Find Related Hashtags Instantly Without Having to Experiment

Do you use hashtags in your social media posts?

Hashtags let you tag your posts with keywords, making them easier for social networks to organize and other users to search.

For example: #Marketing #Business #BusinessStrategy

So when you add a hashtag to a post or tweet, the social media immediately indexes the keyword so it’s searchable by other users. If someone clicks on that hashtag, they’ll find a page that lists all the posts with the same hashtagged keyword. If a keyword becomes popular it’s known as “trending.”

Including hashtags in your social media means more people can see your content and might follow or interact with you.

If you use one or two related hashtags you might find your “reach” extends even further. But it’s time-consuming searching and experimenting with related hashtags. Which is why I was delighted to find this invaluable resource.

http://hashtagify.me finds related hashtag keywords without having to experiment.

All you do enter in a keyword and the site will tell you the top ten related keywords. Then you can include the most related in your posts or tweets.

hashtags data by hashtagify.me

So now you can find related hashtags instantly. Give it a try. Add in a few related keywords (though don’t over do it and become a hashtag spammer) and see your social media interactions increase.

Now it’s your turn:

If you liked this Social Media Friday tip please share it. If you have any other ideas or tips please leave a comment or share a link to your own content.

Andrew Gething on Changing Protection Underwriting – MPAF20

Underwriting gets a good deal of bad press. But is it justified?

In the advised protection market the consequence of price competition on term assurance and critical illness products is tighter underwriting, more medical evidence and more ratings.

Online applications and tele-underwriting can help speed up the process but clients face disappointment when they find their premium is higher than originally quoted.

Is it time we changed the way we quote for protection products so we do not raise client expectations with cheap headline rates more people cannot obtain?

My guest today pioneered tele-underwriting in the UK and firmly believes that we need change. But what does “good” look like?

My Guest on Episode 20 of the Marketing Protection and Finance Podcast is Andrew Gething.

Andrew Gething on Changing Protection Underwriting - MPAF20

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Who is Andrew Gething?

Andrew is founder and MD of Morgan Ash.

Before that he was a Chartered Structural Engineer and entrepreneur starting several other companies one of which was an IT specialist.

In his spare time Andrew is currently walking all the Wainwrights – that 214 hills in the Lake District of which he has only 22 more to do.

Hear Andrew’s views on the current relationship between quoted premium rates and the final rates we offer after underwriting. Listen to his proposed solutions on how we can change underwriting from the current sometimes painful process to a valuable individual assessment.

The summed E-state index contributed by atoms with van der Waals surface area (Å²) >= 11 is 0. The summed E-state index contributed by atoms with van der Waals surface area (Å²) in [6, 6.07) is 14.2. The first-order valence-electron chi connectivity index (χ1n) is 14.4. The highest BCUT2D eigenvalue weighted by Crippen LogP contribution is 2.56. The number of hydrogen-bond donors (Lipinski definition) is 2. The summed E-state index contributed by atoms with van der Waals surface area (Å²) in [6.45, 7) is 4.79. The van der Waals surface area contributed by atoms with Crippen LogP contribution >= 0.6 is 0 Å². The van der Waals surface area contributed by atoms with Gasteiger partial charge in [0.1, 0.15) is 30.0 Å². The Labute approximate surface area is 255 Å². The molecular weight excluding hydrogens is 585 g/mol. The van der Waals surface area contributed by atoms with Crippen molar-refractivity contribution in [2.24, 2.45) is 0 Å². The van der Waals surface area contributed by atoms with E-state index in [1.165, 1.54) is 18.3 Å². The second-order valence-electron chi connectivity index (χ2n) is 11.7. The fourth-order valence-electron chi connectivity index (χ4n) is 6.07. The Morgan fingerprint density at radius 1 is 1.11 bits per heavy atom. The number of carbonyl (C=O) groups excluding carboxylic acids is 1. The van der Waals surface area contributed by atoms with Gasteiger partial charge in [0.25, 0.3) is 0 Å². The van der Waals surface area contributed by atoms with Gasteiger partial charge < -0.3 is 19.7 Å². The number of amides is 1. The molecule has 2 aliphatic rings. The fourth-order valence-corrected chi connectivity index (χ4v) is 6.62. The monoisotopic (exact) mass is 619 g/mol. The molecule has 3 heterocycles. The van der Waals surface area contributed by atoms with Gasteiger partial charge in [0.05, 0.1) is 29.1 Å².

Andrew’s links:

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If you enjoyed this episode – Andrew Gething on Changing Protection Underwriting– please leave a comment or a review on iTunes. And if you know anyone who would enjoy the show – please share it with them. You can use the buttons below to share on social media.

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Last and Final Call on Financial Services Jargon

My recent Podcast Interview with Rhys Williams on clarity of language in financial services struck a chord.

Thanks for your comments on the subject.

DE-PLANE!

Although guilty of using complex language, jargon and passive language in our communications we shouldn’t beat ourselves up too much. Other industries are just as culpable.

On a flight from Edinburgh to London last week I heard an interesting conversation between two American gentlemen.

Swapping stories about plane delays they had experienced in the past I heard one of them refer to leaving the aircraft as “De-planing”.

What a dreadful phrase. What is wrong with “getting off” or even the accepted English phrase of “disembarking”? How do you come up with a word like “de-planing”? When they get out of cars and buses do they de-car? Or de-bus?

I started to get quite grumpy listening to this conversation. But what finally put the tin lid on it was when the other American gentleman started to refer to getting off an aircraft as “De-boarding”.

Of course inside the airport terminal language abuse is just as rife.

Why do airport gate agents say, “this is the LAST and FINAL call…”?

I wish they wouldn’t. If it is the last call it is also the final one by definition and vice versa.

Of course it’s always the “last and final” call until they make another “last and final” call which means that the first “last and final” call was neither last nor final was it?

In the protection industry we talk about “Kick”. That means Critical Illness Cover. We recommend people buy “Eye Pee”. That’s Income Protection. And of course we overdose on passive language. “A cheque has been sent to you today” instead of the active voice, “We sent you a cheque today”.

The solution? Spot it. Have a giggle about it. And then change it.

Please have a listen to Rhys Williams on the Podcast. He’ll give you some great tips on how to do away with complexity , jargon and passive language.

MPAF17 - Rhys Williams

Now it’s your turn:

Please share your best example of complexity, financial services jargon and passive language. From any industry. Having a laugh about it is the first step in recognising the problem and then changing it.